Similarly, the movies completely take out Bonnie and Twill, a couple from District 8 claiming to be escaping toward the obliterated District 13. Katniss finds them in the woods, and they immediately show her the symbol of the mockingjay, expressing that they are rebels. Katniss helps them out as much as she can, and in return, they tell her everything that’s been happening in the Districts, especially district 8 which is where the first strike takes place.
While the movie takes some scenes out, it adds or modifies others. For instance, at one point in the movie, Katniss has a conversation with her sister who tells her that something in the Districts has changed since the games. She is most likely hinting at a collective sense of hope and rebellion, but this conversation never occurs in the book. Likewise, the movie alters the way Katniss finds out about the war taking place in District 8. In the movies, she sees it happening in the mayor’s house while visiting Madge, and in the movie she sees it in the train.
Many similarities and differences take place between the book and the movie. One of the most significant acts of rebellion, that happen perfectly similar in both, is the tributes holding hands. That incident and Peeta’s false confession about Katniss been pregnant have the potential to provoke something in the Capitol, some kind of rebellion in itself.
The Hunger Games movie adaptation was a success. As a fan of the book, I personally loved it, and I believe it stayed, for the most part, true to the storyline. However, we can’t deny that there were some relevant alterations. The characters represent a key aspect that successfully portrays the most important differences and similarities between the book and the movie. Some major characters were completely removed from the movie. On the contrary, other characters were more engaged, and lastly, like the book, the major characters stayed true to their nature, even though some slight differences are evident.
One of the most notable differences in regard of the characters is the absence of Madge, the Avox girl and Peeta’s father. Madge is the daughter of the mayor of District 12 and the girl that actually gave Katniss the mockingjay pin. The Avox girl is a servant in the Capitol that was captured for a crime or treason and got her tongue cut out. Katniss knows this girl because she witnessed her capture and did nothing to help her, yet this girl is ultimately kind to her. Lastly, Peeta’s father is a quite man that visits Katniss after the reaping, gives her cookies and promises to take care of Prim. These characters don’t appear in the movie, maybe because of their short-lived appearances in the book; however, I believe this was a mistake since these characters are essential to the development of the story and Katniss’ character. Madge, the privileged girl whose family works for the government, has a small, yet big, part in igniting the rebellion. She defies the capitol by obviously hating the games and by possessing the pin, which been a mockingjay is in itself a symbol of defiance because of its history. The Avox girl represents the brutality of the capitol, but she specially represents the fact that no every citizen in the Capitol agrees with the totalitarian regime, or is safe from it. She could also be foreshadowing aspects of the rebellion. Lastly, Peeta’s father’s act of kindness is equally important in showing the nature of some people, such as Peeta, and the society.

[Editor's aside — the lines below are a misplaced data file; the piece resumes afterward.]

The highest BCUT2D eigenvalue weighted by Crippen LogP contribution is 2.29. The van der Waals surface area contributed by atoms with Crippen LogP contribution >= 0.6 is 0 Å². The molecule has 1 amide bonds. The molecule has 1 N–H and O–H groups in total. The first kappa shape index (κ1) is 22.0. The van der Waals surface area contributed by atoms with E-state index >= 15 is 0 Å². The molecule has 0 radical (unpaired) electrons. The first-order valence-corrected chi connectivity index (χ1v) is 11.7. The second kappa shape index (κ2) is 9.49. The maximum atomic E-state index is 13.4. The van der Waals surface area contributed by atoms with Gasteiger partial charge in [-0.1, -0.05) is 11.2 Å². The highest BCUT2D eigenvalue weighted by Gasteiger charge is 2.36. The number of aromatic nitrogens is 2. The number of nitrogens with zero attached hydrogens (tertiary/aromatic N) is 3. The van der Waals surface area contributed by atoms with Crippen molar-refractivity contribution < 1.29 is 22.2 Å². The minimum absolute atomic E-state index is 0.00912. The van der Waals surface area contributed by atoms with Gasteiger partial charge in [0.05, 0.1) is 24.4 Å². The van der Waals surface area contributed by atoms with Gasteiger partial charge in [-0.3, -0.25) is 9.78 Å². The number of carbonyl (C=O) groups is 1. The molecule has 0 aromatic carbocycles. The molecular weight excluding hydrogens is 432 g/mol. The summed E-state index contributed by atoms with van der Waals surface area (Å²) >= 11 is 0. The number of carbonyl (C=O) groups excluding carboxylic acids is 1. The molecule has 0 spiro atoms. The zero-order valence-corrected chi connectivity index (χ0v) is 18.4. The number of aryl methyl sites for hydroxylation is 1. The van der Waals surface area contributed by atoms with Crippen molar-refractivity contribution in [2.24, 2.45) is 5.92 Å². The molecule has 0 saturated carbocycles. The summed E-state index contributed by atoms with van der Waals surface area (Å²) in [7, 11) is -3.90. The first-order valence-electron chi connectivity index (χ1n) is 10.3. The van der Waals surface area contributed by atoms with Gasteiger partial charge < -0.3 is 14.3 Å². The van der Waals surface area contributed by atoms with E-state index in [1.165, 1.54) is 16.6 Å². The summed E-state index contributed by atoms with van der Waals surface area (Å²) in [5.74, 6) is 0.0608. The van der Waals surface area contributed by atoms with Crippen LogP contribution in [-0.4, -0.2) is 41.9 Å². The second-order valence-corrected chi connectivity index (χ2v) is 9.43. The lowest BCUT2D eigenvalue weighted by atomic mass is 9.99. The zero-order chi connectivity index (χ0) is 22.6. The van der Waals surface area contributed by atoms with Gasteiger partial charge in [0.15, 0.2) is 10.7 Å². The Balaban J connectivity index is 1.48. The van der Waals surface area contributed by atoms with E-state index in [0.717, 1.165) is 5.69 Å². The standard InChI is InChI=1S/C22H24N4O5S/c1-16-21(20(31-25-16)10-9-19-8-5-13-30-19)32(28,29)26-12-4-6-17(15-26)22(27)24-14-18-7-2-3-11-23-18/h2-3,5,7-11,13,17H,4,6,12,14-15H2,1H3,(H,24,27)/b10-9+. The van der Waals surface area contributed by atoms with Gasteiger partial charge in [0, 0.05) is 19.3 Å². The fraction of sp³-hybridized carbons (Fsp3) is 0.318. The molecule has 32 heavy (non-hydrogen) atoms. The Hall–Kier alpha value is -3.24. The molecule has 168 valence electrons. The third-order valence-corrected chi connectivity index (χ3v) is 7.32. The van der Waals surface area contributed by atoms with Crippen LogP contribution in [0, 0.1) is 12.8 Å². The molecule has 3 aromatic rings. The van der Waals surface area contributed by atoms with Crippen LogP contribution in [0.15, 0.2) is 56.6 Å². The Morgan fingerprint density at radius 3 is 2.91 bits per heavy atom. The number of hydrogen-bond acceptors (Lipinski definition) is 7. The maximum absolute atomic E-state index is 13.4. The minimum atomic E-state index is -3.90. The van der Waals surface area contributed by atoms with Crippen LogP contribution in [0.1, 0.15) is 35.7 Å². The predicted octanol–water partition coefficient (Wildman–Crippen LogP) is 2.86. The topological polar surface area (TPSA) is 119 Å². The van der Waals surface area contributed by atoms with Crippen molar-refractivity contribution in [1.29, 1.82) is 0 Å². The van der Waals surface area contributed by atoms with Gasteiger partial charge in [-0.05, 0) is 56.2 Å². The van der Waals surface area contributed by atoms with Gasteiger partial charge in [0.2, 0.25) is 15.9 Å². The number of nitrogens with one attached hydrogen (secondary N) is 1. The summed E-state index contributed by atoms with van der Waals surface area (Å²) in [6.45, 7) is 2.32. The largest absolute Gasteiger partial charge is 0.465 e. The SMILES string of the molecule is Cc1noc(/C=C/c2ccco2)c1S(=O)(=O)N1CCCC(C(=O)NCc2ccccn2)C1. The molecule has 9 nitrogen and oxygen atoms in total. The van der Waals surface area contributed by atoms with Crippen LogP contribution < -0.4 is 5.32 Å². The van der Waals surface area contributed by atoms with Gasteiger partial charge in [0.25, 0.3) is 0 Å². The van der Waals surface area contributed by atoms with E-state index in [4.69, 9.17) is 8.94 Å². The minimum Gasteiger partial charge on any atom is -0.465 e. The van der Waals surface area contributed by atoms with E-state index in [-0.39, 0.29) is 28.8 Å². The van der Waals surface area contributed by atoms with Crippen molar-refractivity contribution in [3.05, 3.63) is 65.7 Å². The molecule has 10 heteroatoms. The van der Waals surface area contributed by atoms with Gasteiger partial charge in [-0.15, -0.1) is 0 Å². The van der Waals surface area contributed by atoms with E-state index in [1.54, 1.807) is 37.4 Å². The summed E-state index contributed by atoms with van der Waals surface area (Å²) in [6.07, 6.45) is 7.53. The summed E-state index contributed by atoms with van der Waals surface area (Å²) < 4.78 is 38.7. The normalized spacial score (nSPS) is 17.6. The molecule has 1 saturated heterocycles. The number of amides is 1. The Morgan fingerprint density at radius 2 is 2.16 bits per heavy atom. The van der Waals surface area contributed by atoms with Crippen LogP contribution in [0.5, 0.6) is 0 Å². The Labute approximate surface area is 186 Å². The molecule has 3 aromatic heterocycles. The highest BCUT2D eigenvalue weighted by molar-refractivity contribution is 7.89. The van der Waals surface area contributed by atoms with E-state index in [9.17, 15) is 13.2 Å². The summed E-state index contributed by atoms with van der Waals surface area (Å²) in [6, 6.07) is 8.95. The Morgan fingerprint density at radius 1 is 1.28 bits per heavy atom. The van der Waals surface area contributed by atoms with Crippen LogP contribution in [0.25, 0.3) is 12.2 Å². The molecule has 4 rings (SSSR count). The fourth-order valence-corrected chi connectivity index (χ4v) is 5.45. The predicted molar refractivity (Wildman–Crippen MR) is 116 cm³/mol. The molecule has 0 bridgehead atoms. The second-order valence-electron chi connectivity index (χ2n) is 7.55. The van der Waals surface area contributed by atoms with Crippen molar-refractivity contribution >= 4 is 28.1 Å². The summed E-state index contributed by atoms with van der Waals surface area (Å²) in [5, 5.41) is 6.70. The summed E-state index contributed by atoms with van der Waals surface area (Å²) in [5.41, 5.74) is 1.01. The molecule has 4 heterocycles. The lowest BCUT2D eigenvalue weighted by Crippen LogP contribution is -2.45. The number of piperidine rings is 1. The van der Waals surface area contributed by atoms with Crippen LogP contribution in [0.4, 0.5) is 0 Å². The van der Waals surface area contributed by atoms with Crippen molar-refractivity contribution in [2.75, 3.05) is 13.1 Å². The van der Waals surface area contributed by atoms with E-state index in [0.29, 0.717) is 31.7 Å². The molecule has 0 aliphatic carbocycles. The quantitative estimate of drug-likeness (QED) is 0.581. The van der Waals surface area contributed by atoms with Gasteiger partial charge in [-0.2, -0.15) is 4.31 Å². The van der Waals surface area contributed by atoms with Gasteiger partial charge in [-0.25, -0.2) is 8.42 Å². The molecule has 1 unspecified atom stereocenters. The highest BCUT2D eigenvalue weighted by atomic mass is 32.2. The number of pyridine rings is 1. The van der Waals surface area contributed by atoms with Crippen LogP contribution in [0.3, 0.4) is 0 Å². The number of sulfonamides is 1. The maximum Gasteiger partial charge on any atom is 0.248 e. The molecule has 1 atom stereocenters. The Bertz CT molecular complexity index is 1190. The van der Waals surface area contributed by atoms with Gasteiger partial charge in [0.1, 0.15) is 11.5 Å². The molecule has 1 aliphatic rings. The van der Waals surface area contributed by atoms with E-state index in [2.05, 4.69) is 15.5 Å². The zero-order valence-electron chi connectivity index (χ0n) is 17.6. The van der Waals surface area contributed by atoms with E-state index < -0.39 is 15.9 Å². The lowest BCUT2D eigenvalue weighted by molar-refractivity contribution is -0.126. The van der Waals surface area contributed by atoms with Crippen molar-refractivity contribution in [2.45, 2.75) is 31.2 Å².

In addition, unlike the book, we see a lot more of Gale, President Snow and the Gamemakers in the movie. Because in the movie we don’t have to experience the story solemnly through Katniss’ eyes, we get to experience these characters in more depth. In a few occasions we see Gale as he copes with Katniss been at the games and everything that happens in the arena. Also, we witness more of president Snow’s ruthless and dangerous nature as we see more of him throughout the movie as the games take place, speaking his mind and making choices about them. Moreover, The movie gives the audience the opportunity to look at the Gamemakers as they work the arena. Specially, we see the head Gamemaker, Senaca, like we never did in the book. We see how he is “executed” at the end of the games. However, the movie shows that he was forced to eat poisonous berries, which in the book in unknown.